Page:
This past Sunday, prior to the final round of the GTE Northwest Classic in Kenmore, Wash., Agim Bardha, playing among the contenders in the third to the last threesome, sidled up to his playing partner and confided, "I haven't had this many butterflies in my stomach since I escaped from Albania."

Arnold Palmer gave him a big smile.To be sure, it's a long, involved, trouble shot, making it from the Communist-guarded iron curtain of Albania to the American Senior PGA Tour - one that Bob Rosburg would no doubt describe as "an impossible shot." But here is Agim Bardha, all 5-foot-5, 140 pounds of him, posing as living proof that you can pull it off. You can get here from there. He's at Jeremy Ranch this week, playing in the Showdown Classic, lockering in the middle of the B's - next to Butch Baird and Miller Barber - and, as he puts it, "hoping I never wake up."

He's already made $27,293 in official earnings this season, which is a lot of haircuts - we'll get to that in a minute - and the $9,625 he made last week in the Northwest Classic easily amounts to his largest check as a pro. He shot 71 in the final round - compared with Arnie's 70 - and finished tied for seventh place just four shots behind the winner, Bruce Crampton.

To say Agim and Arnie took divergent routes to get to the same place is a huge understatement. Consider that when Arnie was turning pro back in 1954, ready to embark on one of the greatest golf careers in history, Agim was living in a camp for Albanian refugees in Greece, ready to embark on a new life of freedom.

Agim loved his homeland, but the new landlords, from Mother Russia, who took over Albania in 1947, ruined the atmosphere. Along with his mother and three brothers, Agim escaped in 1953, when he was 14. The family climbed over the mountains into Greece, dodging Communist border patrols along the way. Was it dangerous? Agim is asked. "Dangerous!" he answers, "You think escaping from Russia is dangerous? This is worse."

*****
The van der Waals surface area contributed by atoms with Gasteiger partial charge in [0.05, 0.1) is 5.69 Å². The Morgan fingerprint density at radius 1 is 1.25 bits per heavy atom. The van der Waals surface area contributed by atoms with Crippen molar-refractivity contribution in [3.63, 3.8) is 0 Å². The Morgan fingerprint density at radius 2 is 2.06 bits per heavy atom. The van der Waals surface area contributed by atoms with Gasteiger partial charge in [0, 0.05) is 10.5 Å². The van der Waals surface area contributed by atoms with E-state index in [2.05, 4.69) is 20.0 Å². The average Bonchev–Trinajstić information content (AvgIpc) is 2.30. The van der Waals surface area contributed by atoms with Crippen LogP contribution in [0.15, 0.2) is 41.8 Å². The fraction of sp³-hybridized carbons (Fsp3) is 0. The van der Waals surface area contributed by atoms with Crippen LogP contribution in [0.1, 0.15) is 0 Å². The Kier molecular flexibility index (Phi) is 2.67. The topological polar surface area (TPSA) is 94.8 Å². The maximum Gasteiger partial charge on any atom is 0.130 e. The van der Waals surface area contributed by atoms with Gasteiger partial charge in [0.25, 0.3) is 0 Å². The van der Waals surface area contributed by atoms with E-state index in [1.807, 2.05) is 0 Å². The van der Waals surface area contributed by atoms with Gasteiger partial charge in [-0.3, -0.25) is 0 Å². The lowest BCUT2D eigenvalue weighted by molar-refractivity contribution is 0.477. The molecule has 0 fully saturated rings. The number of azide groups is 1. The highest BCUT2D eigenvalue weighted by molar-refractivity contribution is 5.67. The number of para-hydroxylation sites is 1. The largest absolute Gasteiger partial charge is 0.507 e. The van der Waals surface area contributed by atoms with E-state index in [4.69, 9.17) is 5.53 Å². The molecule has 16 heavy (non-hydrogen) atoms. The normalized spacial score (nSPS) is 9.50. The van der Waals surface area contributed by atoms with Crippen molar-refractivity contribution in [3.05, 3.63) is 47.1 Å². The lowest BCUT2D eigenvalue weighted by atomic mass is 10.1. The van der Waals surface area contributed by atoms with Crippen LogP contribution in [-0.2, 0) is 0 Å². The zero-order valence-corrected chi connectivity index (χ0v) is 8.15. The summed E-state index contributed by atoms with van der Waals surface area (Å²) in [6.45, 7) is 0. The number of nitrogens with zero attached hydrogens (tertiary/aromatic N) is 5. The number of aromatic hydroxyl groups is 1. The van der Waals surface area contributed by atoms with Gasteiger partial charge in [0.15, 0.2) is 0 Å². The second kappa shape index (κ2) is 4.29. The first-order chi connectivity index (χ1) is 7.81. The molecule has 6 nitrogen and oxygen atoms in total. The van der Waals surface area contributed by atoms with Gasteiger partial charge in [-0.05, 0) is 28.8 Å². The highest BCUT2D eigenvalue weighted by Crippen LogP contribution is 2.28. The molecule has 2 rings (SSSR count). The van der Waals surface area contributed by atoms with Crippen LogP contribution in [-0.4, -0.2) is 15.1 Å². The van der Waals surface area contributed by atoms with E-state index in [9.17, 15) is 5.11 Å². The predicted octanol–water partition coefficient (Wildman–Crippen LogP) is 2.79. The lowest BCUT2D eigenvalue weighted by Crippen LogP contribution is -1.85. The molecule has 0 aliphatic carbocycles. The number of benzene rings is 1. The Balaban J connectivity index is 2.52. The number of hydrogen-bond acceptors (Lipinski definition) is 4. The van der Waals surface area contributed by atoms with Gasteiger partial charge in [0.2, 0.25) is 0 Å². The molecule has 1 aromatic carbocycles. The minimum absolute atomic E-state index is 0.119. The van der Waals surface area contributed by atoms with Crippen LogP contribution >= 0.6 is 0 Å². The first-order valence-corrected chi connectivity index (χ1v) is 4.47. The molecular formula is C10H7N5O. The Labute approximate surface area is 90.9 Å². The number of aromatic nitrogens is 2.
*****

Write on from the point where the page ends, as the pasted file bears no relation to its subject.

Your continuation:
But they made it. And after 14 months in Greece they made their way to Germany, where they lived for two years until getting passage to the United States, where Agim settled into Detroit City and got a job making cars.

He helped make the 1957 line of Lincoln- Mercuries before he was laid off.

He wanted more security so he enrolled in a beauty college in downtown Detroit and subsequently graduated and opened a hair-styling shop.

He cut hair for 25 years. Until he turned 50 . . . and left to play golf.

He had first taken up the game when he was 27 - after a back operation forced him to quit playing soccer - and he quickly became an avid, self-taught weekend golfer, hopelessly addicted. And hopelessly frustrated. In the hair-cutting business, time is money, so there wasn't a lot of chance to feed his habit.

He still found time to win his share of amateur events in Michigan. He qualified for the national Mid-Amateur tournament - for golfers 25 and over - four times, and made the, uh, cut every time. But golf was always a hobby, something he slipped in between haircurts.

Or at least it was until last season, when Agim won both the Michigan Mid-Amateur championship and the Michigan Senior Open - and a lot of people encouraged him to try the Senior Tour.

When one of them was Chuck Koches, a fellow member of the Red Run Country Club in Birmingham, Mich., - the same Chuck Koches who played on two Walker Cup teams and in 17 Masters - Agim was persuaded to give it a try.

He went to the PGA's qualifying school in Florida last fall, qualified for the 1988 Senior Tour by finishing in a tie for 9th, and collected his first professional check - for $1,000.

He framed a copy of the check, hung it on the wall of his shop . . . and locked the door.

In the months since, he has been traveling the Senior circuit, playing alongside the Palmers and Caspers and Players and Cramptons - the stars he used to watch on TV while he was cutting hair.

"I'm having the time of my life," he says. "I don't have enough words to describe how wonderful everyone (on the Senior Tour) has been to me. They're all helping me, giving me advice, calming me down so I don't blow."

In return, Agim's cutting their hair. Anyone who still has any, he'll style it - in the locker room, at the hotel, anywhere.

Just yesterday, Butch Baird came into the locker room and asked, "Don't you think I need a trim?".

"You are looking a little shaggy," said Agim.

"This guy's great . . . we needed a barber out here," said Baird, and he didn't mean Miller or Jerry. He meant Agim Bardha, the Albanian refugee, who got to the Tour the hard way, and isn't about to forget his roots.